“Under the new rules of Crazytown, I may have been Speaker, but I didn’t hold all the power. By 2013 the chaos caucus in the House had built up their own power base thanks to fawning right-wing media and outrage-driven fundraising cash. And now they had a new head lunatic leading the way, who wasn’t even a House member. There is nothing more dangerous than a reckless a**hole who thinks he is smarter than everyone else. Ladies and gentleman, meet Senator Ted Cruz,” Boehner writes.

The time Don Young held a knife to his throat

Boehner tells some well-worn Washington stories, including saying that Alaska Rep. Don Young had pulled a 10-inch knife and held it to his throat just off the House floor after a Boehner speech attacking earmarks.

“‘Don’t you ever do that again,’ he growled,” Boehner wrote, adding that he responded by looking Young “right square in his eyes and said, ‘F*** you.'”

Young once told Politico that Boehner’s account of the incident is “mostly true.”

He writes that he told then-Senate Democratic leader Harry Reid to “go f*** yourself” at a meeting at the White House, after Reid — in what Boehner characterized as an intentional effort to whip House conservatives into a frenzy — called the House “a dictatorship of the Speaker.”

“The speech was aimed right at the House crazies — he was trying to gin them up even more and make my position even worse. So when I saw him at the White House the next day, talking quietly with Mitch McConnell before the meeting, I went over, got in Reid’s face and said, ‘Do you even listen to all that s*** that comes out of your mouth? You can go f*** yourself,'” Boehner writes.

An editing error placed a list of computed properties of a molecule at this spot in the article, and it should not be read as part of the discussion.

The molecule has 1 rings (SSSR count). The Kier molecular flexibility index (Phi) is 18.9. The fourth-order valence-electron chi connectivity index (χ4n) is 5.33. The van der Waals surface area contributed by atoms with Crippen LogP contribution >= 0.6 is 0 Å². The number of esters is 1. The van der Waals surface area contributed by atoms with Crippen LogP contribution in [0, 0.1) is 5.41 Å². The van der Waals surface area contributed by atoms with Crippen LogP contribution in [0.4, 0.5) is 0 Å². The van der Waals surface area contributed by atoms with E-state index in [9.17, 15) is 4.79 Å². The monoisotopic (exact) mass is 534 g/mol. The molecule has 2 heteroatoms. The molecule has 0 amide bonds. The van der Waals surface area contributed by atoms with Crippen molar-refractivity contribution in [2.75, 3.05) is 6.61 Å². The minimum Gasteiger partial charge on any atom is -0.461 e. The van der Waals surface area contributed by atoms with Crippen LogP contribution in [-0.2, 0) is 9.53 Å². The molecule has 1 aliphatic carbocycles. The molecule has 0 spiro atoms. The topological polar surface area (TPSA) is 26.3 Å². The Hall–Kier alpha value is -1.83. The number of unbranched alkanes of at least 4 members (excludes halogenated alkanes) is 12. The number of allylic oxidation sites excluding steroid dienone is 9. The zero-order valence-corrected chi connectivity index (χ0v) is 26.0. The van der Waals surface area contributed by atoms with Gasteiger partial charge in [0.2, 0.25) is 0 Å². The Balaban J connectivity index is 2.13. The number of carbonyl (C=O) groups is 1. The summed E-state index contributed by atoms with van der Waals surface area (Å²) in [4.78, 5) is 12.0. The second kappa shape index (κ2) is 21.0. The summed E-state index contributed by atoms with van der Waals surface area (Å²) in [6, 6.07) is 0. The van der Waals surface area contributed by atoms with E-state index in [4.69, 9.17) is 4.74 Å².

Praise for DC veterans in both parties

Boehner largely praises long-time Washington figures in both political parties, many of whom have died, including former Massachusetts Democratic Sen. Ted Kennedy, former Arizona Republican Sen. John McCain (whom he says he loves, but faults for picking “one of the chief crazies as his running mate” in 2008) and former Michigan Democratic Rep. John Dingell.

He refers to President Joe Biden at times as “Uncle Joe” and writes that Biden once hedged at the last minute on their deal to take it easy on the standing ovations during Obama’s State of the Union.

He even offers back-handed praise for Vermont independent Sen. Bernie Sanders.

“The thing about Bernie, by the way, is that he is probably the most honest person to ever run for president, ever. We came into Congress together, and I can tell you, he genuinely believes all the crazy s*** he says. So he may be nuts, but at least he’s not cynical — and a non-cynical politician is rare no matter how you slice it,” Boehner writes.

Boehner’s relationship with Trump

Boehner writes that the two first got to know each other playing golf before Trump entered politics.

“He would call me fairly often when he first took office for advice or conversation. I was never afraid to tell him when I thought he got it wrong, and give him encouragement when he got it right. But the calls came in less and less as his tenure went on. That’s probably because he got more comfortable in the job. But I also suspect he just got tired of me advising him to shut up,” Boehner writes.

He says he was glad to have left office before Trump became president.

“I was out of office when Donald Trump was inaugurated as our nation’s forty-fifth president. That was fine by me because I’m not sure I belonged to the Republican Party he created,” Boehner writes.

Article Topic Follows: National Politics